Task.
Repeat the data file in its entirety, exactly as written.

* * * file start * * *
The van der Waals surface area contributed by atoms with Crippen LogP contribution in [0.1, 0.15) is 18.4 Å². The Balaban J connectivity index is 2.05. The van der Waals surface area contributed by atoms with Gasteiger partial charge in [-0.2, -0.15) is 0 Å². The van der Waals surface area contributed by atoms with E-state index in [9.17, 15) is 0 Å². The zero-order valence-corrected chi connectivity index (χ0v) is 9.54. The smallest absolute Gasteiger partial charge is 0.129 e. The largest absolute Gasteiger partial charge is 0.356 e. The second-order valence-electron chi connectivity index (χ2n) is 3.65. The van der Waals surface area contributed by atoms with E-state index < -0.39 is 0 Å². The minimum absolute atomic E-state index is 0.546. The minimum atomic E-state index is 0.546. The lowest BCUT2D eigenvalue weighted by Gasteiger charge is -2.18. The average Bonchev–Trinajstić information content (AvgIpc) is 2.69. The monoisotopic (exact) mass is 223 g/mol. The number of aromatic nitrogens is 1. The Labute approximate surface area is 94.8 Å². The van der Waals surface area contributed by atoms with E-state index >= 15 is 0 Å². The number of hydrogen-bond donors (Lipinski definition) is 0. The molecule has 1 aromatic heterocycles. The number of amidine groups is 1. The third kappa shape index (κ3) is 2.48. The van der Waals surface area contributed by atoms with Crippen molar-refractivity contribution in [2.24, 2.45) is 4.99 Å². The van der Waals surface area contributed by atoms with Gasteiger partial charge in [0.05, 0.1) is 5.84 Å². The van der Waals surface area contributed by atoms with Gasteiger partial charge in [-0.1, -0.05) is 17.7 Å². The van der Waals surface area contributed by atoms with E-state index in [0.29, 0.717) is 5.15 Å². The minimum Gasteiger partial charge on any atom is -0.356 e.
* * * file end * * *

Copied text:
The van der Waals surface area contributed by atoms with Crippen LogP contribution in [0.1, 0.15) is 18.4 Å². The Balaban J connectivity index is 2.05. The van der Waals surface area contributed by atoms with Gasteiger partial charge in [-0.2, -0.15) is 0 Å². The van der Waals surface area contributed by atoms with E-state index in [9.17, 15) is 0 Å². The zero-order valence-corrected chi connectivity index (χ0v) is 9.54. The smallest absolute Gasteiger partial charge is 0.129 e. The largest absolute Gasteiger partial charge is 0.356 e. The second-order valence-electron chi connectivity index (χ2n) is 3.65. The van der Waals surface area contributed by atoms with E-state index < -0.39 is 0 Å². The minimum absolute atomic E-state index is 0.546. The minimum atomic E-state index is 0.546. The lowest BCUT2D eigenvalue weighted by Gasteiger charge is -2.18. The average Bonchev–Trinajstić information content (AvgIpc) is 2.69. The monoisotopic (exact) mass is 223 g/mol. The number of aromatic nitrogens is 1. The Labute approximate surface area is 94.8 Å². The van der Waals surface area contributed by atoms with E-state index >= 15 is 0 Å². The number of hydrogen-bond donors (Lipinski definition) is 0. The molecule has 1 aromatic heterocycles. The number of amidine groups is 1. The third kappa shape index (κ3) is 2.48. The van der Waals surface area contributed by atoms with Crippen molar-refractivity contribution in [2.24, 2.45) is 4.99 Å². The van der Waals surface area contributed by atoms with Gasteiger partial charge in [0.05, 0.1) is 5.84 Å². The van der Waals surface area contributed by atoms with Gasteiger partial charge in [-0.1, -0.05) is 17.7 Å². The van der Waals surface area contributed by atoms with E-state index in [0.29, 0.717) is 5.15 Å². The minimum Gasteiger partial charge on any atom is -0.356 e.